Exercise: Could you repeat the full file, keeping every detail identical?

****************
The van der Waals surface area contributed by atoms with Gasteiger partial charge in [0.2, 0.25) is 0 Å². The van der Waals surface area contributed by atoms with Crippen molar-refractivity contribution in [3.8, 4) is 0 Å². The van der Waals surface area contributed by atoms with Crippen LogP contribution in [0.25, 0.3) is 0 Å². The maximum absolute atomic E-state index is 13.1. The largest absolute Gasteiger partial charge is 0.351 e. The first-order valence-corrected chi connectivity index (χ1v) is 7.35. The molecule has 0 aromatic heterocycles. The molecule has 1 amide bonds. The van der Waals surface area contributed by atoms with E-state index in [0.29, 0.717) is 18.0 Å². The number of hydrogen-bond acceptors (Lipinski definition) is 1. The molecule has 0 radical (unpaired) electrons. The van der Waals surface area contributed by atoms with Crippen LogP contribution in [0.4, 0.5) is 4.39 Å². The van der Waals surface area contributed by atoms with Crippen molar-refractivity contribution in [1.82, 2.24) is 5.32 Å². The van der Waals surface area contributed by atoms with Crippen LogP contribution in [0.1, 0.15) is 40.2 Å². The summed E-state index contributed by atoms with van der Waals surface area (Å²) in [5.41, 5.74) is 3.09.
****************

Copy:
The van der Waals surface area contributed by atoms with Gasteiger partial charge in [0.2, 0.25) is 0 Å². The van der Waals surface area contributed by atoms with Crippen molar-refractivity contribution in [3.8, 4) is 0 Å². The van der Waals surface area contributed by atoms with Crippen LogP contribution in [0.25, 0.3) is 0 Å². The maximum absolute atomic E-state index is 13.1. The largest absolute Gasteiger partial charge is 0.351 e. The first-order valence-corrected chi connectivity index (χ1v) is 7.35. The molecule has 0 aromatic heterocycles. The molecule has 1 amide bonds. The van der Waals surface area contributed by atoms with E-state index in [0.29, 0.717) is 18.0 Å². The number of hydrogen-bond acceptors (Lipinski definition) is 1. The molecule has 0 radical (unpaired) electrons. The van der Waals surface area contributed by atoms with Crippen LogP contribution in [0.4, 0.5) is 4.39 Å². The van der Waals surface area contributed by atoms with Crippen molar-refractivity contribution in [1.82, 2.24) is 5.32 Å². The van der Waals surface area contributed by atoms with Crippen LogP contribution in [0.1, 0.15) is 40.2 Å². The summed E-state index contributed by atoms with van der Waals surface area (Å²) in [5.41, 5.74) is 3.09.